Ann Burlingham is a small-town bookseller with big ideas. Her eponymous Burlingham Books opened on January 31 in Perry, New York, and celebrated its grand opening on June 17. Open seven days a week, and until 11:00 p.m. on Friday and Saturday nights, the store features live music and the only public changing table in town. And Burlingham has many more ideas about how to make the store a destination.
The exterior of Burlingham Books in Perry, New York.
A sixth-generation resident of Perry, a farming community 45 miles south of Rochester and 50 miles east of Buffalo, New York, Burlingham grew up on a local dairy farm. She left Perry behind to travel the world, ranging from Ohio to Australia, and during that time worked in several bookstores and even managed one. Now she considers herself in the enviable position of owning a bookstore that is loaded with potential.
"My mother claims that I've been talking about opening a bookstore for 20 years," Burlingham told BTW. "I don't remember that, but downtown Perry is a great spot for a bookstore, one that is also a community center. Since our downtown district is targeted for revitalization, I was able to get assistance and technical help through the Alliance for Business Growth.
Owner Ann Burlingham.
"I participated in the Microenterprise Assistance Program (MAP) -- it was an intensive course at Alfred State [College] for small business owners -- and I also received a grant for a year's rent subsidy and a $5,000 loan for capitalization. If I stay in business for two years, I don't have to repay the loan. The whole program is state funded and administered through the county."
Burlingham attended the Booksellers School at BookExpo America 2005 in New York City. "Because I had worked in bookstores for many years, I went partly to reassure myself that I had covered all the bases," she explained. "I was surprised at how many participants had never worked in a bookstore. I was really impressed with the materials I got through the program....
"I also get a lot out of the BookWeb's Bookseller Forums. There is so much to learn from all these other booksellers -- so many different strategies. I read in BTW about a store in Salt Lake City having a Spanish language section -- we have migrant workers here -- I'd like to do that. I'd like everyone in my county to have a book, even if I have to give away books."
By Burlingham's own calculations, she has the largest bookstore in three counties. The total square footage is 2,460, with about 1,900 square feet in selling space and a cafe.
A customer peruses the store's Book Sense display.
"I have the only espresso machine in town," she told BTW. "I want the store to be a gathering place. We offer groups who meet here free coffee. There is an active local arts council down the street, and people will come out to hear interesting writers. We've already had some authors and are hoping to get more. A local coffeehouse was featuring live music on Saturday nights. Since they've closed, we're carrying on the tradition. With the new Saturday morning farmer's market, we have several hundred people now walking through the downtown. I'm hoping to start a Saturday afternoon program for kids featuring explosive, messy science experiments that your mom won't let you do at home."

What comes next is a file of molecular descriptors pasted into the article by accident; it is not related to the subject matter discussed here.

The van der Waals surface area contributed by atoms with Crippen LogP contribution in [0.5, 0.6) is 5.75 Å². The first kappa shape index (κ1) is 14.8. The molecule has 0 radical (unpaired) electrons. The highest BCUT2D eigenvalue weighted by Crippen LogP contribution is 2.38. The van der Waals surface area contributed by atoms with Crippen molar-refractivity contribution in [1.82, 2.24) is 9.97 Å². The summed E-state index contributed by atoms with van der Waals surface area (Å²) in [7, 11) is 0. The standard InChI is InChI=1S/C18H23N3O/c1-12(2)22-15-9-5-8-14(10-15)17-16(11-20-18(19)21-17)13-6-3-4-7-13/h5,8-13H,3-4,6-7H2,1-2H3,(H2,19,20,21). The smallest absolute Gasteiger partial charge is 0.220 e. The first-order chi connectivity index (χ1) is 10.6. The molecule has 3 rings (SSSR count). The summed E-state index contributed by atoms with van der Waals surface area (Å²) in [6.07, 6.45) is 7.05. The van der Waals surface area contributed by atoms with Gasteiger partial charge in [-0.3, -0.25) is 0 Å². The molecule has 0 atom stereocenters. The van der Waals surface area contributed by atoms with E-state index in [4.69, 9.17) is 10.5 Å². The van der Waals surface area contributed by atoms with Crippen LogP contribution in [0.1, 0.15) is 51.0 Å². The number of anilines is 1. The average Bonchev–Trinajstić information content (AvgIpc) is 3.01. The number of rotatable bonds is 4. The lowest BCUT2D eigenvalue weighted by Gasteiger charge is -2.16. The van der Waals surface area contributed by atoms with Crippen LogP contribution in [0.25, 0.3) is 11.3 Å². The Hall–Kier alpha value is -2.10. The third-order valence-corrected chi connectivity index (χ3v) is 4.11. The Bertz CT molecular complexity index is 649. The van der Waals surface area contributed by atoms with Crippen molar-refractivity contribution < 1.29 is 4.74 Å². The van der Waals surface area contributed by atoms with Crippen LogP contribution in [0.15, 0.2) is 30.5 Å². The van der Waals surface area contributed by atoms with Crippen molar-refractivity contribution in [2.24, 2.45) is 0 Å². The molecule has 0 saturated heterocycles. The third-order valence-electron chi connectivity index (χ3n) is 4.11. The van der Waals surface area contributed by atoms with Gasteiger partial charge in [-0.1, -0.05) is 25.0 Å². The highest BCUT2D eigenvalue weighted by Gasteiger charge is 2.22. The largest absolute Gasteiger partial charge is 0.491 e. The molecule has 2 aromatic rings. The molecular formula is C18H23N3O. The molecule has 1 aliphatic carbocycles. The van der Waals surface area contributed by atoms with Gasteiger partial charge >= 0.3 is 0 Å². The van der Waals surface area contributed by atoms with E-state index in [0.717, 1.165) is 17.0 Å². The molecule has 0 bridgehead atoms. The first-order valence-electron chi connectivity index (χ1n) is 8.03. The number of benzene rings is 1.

Perry has one of the few remaining drive-in theaters with first-run movies. The owners have tried to make it into a daylong entertainment experience, Burlingham said. "There's miniature golf, a stage, restaurants. If you do things right here, people will come. A bowling alley opened downtown. People have to change their perceptions about the downtown -- there really are things happening. We're open from 8:00 a.m. to 10:00 p.m. every day, with later hours on the weekends. We want to establish ourselves as a place to go.
"People can drive to the mall in Rochester in an hour. If your store is closed at 6:00 p.m., they can drive there and spend two hours and a lot of their money at the mall and not at your store."
Burlingham Books offers mostly new books and some used, shelved together. There are "bottom shelf specials" for $3 and under for those willing to bend down. Burlingham said that patrons sometimes give back books they purchased at the store, or donate their used books. She has been buying her stock "as widely as possible." The recent NAIBA trunk show offered her many buying ideas, as do the Book Sense Picks, Publishers Weekly, and NPR. She also keeps a list on the counter for customers to fill in any requests.
"It's important to have the latest books," she told BTW, "even if hardcover books seem pricey for this community. People want the choice."
Burlingham delegates some of the bookstore work to several staffers. "I have a two-and-a-half-year-old, and I need to have a life," she said. "People will burnout if they keep working these long hours. I need staff and my rent subsidy was based on job creation -- so I created about five or six part-time jobs."
In the near future, Burlingham will begin using Book Sense gift cards; the first batch has just arrived. She also hopes to develop a website at some point. "I'd love to have a bigger kids' area, meeting rooms, a community room," she added. "At the downtown revitalization group, we've discussed the need for a community information center -- why not in the bookstore? We need a place to post community events, too. Perry doesn't have a Greyhound Bus stop -- why not have the bus stop here? We could sell the tickets. Anything that gets more people in here helps us and helps the community." --Nomi Schwartz